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Stereophile Oct 2017


1st Edition

RMAF 2017: Day One in Denver, with Herb
I am a student of DACs. To me they are like phono cartridges--each sounding quite different from the other--and I just need to know which I like most. A close friend of mine uses the top MSB DAC, and his system seems so natural and relaxed and consistently alive.

RMAF 2017: Jana's Day One
What is cooler than music? And what is cooler than (mostly) good-natured people listening to (mostly) good-sounding music played through (mostly) good-looking gear? Sure, you hear the same music a lot. But what's cooler than someone who knows what s/he likes to listen to and doesn't give a damn how many times everyone hears it? It's admirable.

RMAF 2017: Jason Visits the Big Boys at RMAF
To paraphrase a classic early English song by Thomas Arne, "Where the big boys go, there go I." Thus to the Marriott's lobby and mezzanine, where many of the biggest systems found spaces congenial to their size, didst I head.

RMAF 2017: JVS Hits the Floors at RMAF
My day began on a vital high note. After our blogging team of three--me, Herb Reichert, and Jana Dagdagan--finished discussing how we were possibly going to cover 143 exhibit rooms plus the third edition of the Rocky Mountain International Press Awards, I headed to the large lobby level room sponsored by Colorado-based retailer, The Audio Alternative.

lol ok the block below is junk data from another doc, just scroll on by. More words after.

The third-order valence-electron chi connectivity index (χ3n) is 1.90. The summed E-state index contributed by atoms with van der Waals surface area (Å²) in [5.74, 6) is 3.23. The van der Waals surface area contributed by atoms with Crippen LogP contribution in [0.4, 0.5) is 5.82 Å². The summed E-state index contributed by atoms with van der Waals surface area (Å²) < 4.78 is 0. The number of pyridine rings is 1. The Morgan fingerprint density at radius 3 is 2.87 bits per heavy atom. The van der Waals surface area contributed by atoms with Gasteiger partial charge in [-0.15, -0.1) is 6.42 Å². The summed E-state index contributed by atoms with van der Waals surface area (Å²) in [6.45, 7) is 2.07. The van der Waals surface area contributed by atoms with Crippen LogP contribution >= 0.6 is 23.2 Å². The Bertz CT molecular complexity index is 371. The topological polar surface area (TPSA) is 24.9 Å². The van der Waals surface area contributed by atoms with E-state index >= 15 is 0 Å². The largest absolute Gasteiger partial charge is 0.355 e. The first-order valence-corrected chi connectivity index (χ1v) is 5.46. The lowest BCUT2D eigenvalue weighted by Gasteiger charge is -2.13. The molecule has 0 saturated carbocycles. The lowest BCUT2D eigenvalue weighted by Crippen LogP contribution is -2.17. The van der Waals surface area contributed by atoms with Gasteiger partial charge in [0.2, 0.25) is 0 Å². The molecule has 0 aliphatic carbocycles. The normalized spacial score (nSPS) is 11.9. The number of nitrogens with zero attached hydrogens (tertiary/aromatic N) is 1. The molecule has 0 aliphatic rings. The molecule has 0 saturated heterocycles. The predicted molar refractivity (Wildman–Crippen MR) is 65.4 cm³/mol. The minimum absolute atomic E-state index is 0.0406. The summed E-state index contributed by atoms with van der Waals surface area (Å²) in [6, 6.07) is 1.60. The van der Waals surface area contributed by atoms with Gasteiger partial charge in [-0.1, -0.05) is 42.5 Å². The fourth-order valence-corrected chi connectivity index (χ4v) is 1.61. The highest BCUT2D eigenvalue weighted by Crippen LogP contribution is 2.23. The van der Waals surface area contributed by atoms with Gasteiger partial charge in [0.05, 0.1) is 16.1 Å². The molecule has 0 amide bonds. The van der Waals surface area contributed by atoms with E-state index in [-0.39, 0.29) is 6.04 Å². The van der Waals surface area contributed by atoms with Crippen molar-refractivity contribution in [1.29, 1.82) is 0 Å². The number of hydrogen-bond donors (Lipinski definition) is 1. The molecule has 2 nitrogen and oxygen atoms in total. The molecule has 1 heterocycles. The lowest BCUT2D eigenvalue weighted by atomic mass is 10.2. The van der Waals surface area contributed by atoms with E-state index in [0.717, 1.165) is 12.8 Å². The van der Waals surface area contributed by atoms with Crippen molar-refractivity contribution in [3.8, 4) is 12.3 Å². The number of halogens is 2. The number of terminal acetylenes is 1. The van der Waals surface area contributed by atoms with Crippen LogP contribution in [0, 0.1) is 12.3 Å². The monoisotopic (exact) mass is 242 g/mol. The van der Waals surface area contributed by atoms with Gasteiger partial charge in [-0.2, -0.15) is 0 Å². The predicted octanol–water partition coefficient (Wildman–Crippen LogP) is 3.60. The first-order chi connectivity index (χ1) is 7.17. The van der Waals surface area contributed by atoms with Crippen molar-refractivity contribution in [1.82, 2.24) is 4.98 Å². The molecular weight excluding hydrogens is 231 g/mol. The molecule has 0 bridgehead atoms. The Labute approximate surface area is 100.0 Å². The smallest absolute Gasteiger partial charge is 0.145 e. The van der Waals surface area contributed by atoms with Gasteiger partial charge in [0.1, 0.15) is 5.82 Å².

RMAF 2017: Off to a Very Good Start
Perhaps it was due to the notable increase in active exhibit rooms, or a CanJam so packed with exhibitors that it has spilled out into the hallway and a nearby open ballroom. Or maybe it was because of the completion of the Marriott remodeling, and the feeling of freshness it brought to a show that has regained its footing as the largest consumer audio show in the United States.

RMAF 2017: Focal Press Breakfast
At 8:30am on Friday, my 2017 RMAF began on a solemn note: a moment of silence for Focal's Gerard Chretien, who passed on October 1st. Along with Jacques Mahul, Monsieur Chretien was an important member of the Focal team since 1990. He was a fan of sound and music who contributed copious style, innovation, and intelligence to the mystique of the French company's sophisticated international image.

Quad ESL loudspeaker
High fidelity took a giant step forward in 1956 with Peter Walker's introduction of the Quad ESL. Walker's research efforts had been motivated by his firm belief in the superiority of the electrostatic dipole over the box loudspeaker, but actually to take the economic plunge and market such a speaker was surely an act of bravery.

Listening #178: Burwell Mother of Burl loudspeaker
Even at full strength, my family didn't need 3000-plus square feet of living space, let alone four acres of outdoor frolicking space, much of it wooded. But in 2003 that's precisely what we bought, partly because our deal fell through on another, very different house, partly because living next to a dairy farm was an appealing novelty, and partly because the hill on which the house is poised seemed defensible.

Murray Head: Nigel Lives Again
Seeing your album in a record store's cutout bin meant one thing. Despite the label execs' wide smiles, warm handshakes, and earnest promises to the contrary, once the record jacket had a hole punched in it, or its corner clipped, it meant your record label had lost faith and moved on.

Dan D'Agostino Progression Mono monoblock power amplifier
For as long as I've known about high-end audio, I've put Dan D'Agostino, co-founder of Krell, on the same pedestal reserved for the likes of Frank McIntosh, Saul Marantz, Avery Fisher, H.H. Scott, and Sidney Harman. The reason is simple: Dan's the man whose achievements at Krell led me from the harsh sound of my first high-end amp into another dimension, one of truly musical sound reproduction.

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